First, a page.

PARENTS of a boy with a rare neurological condition have built a sensory room and app to support other families.

Alfie Rayner, seven, was diagnosed with Pitt Hopkins syndrome in December 2014.

The gene defect, which affects one in 250,000 people, causes learning difficulties and affects his speech and movement.

His parents Nigel and Vicki Rayner, of Cross Road, Witham, have managed to build him a new sensory bedroom after a year of fundraising.

Mrs Rayner said: "It's built onto the back of the house and it's a lot better- our mission now is to try and raise money so we can have a wet room downstairs.

"He now has his own space and a sensory unit which was £4,000- it's a lot of money."

The downstairs bedroom is also equipped with cameras, as Alfie is of the age where he could start having fits due to his condition.

Mrs Rayner said: "We wanted to make sure we have everything in place.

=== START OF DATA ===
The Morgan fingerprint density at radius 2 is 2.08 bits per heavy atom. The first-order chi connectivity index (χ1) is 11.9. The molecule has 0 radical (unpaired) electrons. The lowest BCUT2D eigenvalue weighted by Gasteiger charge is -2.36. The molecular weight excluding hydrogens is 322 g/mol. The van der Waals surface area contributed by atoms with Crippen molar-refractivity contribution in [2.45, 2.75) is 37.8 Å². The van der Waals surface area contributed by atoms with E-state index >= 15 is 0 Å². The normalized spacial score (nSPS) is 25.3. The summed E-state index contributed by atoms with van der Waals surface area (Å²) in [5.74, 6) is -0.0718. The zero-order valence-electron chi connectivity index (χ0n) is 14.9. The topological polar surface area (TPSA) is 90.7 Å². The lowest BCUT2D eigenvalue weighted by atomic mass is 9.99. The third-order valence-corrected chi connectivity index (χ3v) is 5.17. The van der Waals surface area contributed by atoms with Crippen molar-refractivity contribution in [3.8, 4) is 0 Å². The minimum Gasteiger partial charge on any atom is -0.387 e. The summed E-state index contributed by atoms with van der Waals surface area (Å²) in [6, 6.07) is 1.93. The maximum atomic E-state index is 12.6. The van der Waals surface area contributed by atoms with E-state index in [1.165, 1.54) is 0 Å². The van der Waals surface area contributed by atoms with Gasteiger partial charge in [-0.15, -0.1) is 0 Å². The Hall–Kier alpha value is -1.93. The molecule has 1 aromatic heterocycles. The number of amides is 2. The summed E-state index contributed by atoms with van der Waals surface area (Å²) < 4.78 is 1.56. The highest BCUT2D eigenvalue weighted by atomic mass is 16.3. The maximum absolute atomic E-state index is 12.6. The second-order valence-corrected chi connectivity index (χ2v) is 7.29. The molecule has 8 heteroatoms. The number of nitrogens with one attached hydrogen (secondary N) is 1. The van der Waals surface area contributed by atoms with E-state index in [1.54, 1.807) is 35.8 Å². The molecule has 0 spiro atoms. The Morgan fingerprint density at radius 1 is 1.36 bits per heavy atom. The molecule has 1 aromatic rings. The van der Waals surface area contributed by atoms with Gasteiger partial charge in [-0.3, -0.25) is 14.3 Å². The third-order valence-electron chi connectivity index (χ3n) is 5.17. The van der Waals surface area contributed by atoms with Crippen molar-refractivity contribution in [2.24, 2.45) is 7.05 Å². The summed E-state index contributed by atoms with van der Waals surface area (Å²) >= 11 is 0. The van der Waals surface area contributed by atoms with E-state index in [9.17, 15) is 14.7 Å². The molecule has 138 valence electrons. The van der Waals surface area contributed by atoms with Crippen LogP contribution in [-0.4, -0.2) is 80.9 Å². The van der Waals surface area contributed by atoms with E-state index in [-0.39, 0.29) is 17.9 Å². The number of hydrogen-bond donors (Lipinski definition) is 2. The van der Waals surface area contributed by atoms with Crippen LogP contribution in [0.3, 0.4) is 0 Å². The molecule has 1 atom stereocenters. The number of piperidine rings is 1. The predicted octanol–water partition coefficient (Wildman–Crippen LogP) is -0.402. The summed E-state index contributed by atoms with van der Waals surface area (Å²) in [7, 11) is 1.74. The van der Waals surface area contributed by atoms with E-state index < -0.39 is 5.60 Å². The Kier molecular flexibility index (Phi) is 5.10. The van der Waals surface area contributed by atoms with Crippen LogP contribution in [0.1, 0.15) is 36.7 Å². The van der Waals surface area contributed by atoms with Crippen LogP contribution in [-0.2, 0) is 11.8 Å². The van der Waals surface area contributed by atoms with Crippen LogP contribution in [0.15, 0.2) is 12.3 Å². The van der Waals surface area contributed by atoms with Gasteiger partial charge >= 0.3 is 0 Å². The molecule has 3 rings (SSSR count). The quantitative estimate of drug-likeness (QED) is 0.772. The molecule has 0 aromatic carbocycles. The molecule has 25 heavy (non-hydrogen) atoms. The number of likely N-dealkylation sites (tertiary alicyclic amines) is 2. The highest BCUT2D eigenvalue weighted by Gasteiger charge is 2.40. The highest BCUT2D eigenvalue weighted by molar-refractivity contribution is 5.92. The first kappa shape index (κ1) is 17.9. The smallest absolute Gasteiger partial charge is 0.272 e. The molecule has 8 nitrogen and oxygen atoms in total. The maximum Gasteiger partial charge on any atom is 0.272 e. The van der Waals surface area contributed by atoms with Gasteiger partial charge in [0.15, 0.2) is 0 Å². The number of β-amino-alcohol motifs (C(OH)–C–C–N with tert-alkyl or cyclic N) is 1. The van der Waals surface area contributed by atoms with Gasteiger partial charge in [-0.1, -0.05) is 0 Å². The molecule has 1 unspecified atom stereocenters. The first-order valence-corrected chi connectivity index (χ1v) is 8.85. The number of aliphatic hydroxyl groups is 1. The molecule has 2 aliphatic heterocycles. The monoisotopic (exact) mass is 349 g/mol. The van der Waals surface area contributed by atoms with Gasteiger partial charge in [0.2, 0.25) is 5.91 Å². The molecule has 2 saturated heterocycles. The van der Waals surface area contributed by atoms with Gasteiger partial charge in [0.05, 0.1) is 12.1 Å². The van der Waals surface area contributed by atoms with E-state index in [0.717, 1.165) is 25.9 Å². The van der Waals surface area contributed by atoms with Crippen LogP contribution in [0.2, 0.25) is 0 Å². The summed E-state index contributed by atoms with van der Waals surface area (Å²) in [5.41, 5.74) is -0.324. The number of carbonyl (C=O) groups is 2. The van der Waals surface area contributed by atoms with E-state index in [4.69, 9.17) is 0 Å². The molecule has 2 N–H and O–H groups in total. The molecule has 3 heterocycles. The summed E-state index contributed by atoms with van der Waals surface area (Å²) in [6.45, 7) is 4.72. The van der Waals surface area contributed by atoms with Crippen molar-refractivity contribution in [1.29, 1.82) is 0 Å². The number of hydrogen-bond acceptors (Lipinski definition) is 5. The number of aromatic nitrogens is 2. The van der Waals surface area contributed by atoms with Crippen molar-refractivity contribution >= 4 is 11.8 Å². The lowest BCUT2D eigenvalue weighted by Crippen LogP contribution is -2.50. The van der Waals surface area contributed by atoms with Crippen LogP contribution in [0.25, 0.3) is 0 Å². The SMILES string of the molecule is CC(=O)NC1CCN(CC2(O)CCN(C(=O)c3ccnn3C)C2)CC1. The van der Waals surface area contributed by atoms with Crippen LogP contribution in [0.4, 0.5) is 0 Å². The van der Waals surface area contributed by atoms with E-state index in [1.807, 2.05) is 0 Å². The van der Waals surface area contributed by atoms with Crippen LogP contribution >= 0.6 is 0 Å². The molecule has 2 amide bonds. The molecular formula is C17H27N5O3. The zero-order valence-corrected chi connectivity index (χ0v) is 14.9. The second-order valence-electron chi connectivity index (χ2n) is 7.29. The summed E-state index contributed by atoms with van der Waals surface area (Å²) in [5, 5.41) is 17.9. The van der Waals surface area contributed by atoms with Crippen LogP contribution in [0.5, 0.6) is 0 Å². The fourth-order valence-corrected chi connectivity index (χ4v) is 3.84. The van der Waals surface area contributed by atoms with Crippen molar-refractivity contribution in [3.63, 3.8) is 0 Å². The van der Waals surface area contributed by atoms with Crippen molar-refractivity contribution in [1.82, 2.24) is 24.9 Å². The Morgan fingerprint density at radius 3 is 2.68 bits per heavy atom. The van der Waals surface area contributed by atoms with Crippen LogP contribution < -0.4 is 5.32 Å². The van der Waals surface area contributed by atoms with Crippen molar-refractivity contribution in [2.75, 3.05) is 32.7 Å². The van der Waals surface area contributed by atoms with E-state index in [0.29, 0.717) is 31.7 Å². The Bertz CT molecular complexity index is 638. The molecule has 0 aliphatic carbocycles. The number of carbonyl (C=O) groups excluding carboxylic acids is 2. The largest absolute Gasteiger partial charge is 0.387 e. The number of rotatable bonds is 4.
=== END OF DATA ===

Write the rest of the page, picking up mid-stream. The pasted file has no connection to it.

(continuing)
"It's a lot better for him as if he wants to get away for a bit he can go to his room and calm down.

"It's easier for me as three years ago I broke my ankle trying to carry him up the stairs, when he flaps and throws himself backwards it's a lot of added pressure."

The family held a bingo night, took part in a parachute jump, and put on a pamper afternoon this year.

The events raised enough money for Alfie's room which has an 'under the sea' theme, with fish on the walls and a light creating the ripples of waves.

His parents are also hoping to create a sensory garden for him to play in outside.

Mr Rayner has also helped create an app to help families who have children with the condition.

He said: "It has lots of information and links to Facebook pages and websites, we are doing more to it all the time and it's a great way for anyone who has found out about Pitt Hopkins to learn more.

"It's really easy to use, we worked on it for about four months and it's slowly progressed."

The Pitt Hopkins app is available on app stores for Windows, Android and iPhone.

Visit Alfie Woo Woo's PTHS Fundraising on Facebook.